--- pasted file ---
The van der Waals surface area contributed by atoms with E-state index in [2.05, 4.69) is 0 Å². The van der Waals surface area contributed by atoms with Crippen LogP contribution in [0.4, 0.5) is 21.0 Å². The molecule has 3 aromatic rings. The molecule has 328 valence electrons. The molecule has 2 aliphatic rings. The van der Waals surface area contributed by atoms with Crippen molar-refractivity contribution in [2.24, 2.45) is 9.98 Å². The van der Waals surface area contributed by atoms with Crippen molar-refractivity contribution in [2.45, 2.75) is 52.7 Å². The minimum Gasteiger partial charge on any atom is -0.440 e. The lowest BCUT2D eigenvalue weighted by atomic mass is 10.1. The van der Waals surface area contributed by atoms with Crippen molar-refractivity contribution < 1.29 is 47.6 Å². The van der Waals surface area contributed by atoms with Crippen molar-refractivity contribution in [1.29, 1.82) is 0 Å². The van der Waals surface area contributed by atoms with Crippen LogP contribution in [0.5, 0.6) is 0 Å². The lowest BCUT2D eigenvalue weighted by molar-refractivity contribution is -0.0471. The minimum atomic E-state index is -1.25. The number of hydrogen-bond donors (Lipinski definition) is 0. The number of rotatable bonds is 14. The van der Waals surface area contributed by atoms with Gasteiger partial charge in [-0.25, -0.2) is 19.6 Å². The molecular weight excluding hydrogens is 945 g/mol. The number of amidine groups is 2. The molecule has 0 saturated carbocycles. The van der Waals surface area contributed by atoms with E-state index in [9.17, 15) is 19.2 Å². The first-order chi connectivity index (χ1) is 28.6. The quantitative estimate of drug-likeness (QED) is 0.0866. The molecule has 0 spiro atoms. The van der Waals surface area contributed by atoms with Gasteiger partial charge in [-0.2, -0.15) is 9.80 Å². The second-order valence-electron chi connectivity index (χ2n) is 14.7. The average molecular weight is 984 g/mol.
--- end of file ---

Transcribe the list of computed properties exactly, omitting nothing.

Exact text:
The van der Waals surface area contributed by atoms with E-state index in [2.05, 4.69) is 0 Å². The van der Waals surface area contributed by atoms with Crippen LogP contribution in [0.4, 0.5) is 21.0 Å². The molecule has 3 aromatic rings. The molecule has 328 valence electrons. The molecule has 2 aliphatic rings. The van der Waals surface area contributed by atoms with Crippen molar-refractivity contribution in [2.24, 2.45) is 9.98 Å². The van der Waals surface area contributed by atoms with Crippen molar-refractivity contribution in [2.45, 2.75) is 52.7 Å². The minimum Gasteiger partial charge on any atom is -0.440 e. The lowest BCUT2D eigenvalue weighted by atomic mass is 10.1. The van der Waals surface area contributed by atoms with Crippen molar-refractivity contribution < 1.29 is 47.6 Å². The van der Waals surface area contributed by atoms with Crippen molar-refractivity contribution in [1.29, 1.82) is 0 Å². The van der Waals surface area contributed by atoms with Crippen LogP contribution in [0.5, 0.6) is 0 Å². The lowest BCUT2D eigenvalue weighted by molar-refractivity contribution is -0.0471. The minimum atomic E-state index is -1.25. The number of hydrogen-bond donors (Lipinski definition) is 0. The number of rotatable bonds is 14. The van der Waals surface area contributed by atoms with Gasteiger partial charge in [-0.25, -0.2) is 19.6 Å². The molecular weight excluding hydrogens is 945 g/mol. The number of amidine groups is 2. The molecule has 0 saturated carbocycles. The van der Waals surface area contributed by atoms with E-state index in [9.17, 15) is 19.2 Å². The first-order chi connectivity index (χ1) is 28.6. The quantitative estimate of drug-likeness (QED) is 0.0866. The molecule has 0 spiro atoms. The van der Waals surface area contributed by atoms with Gasteiger partial charge in [-0.2, -0.15) is 9.80 Å². The second-order valence-electron chi connectivity index (χ2n) is 14.7. The average molecular weight is 984 g/mol.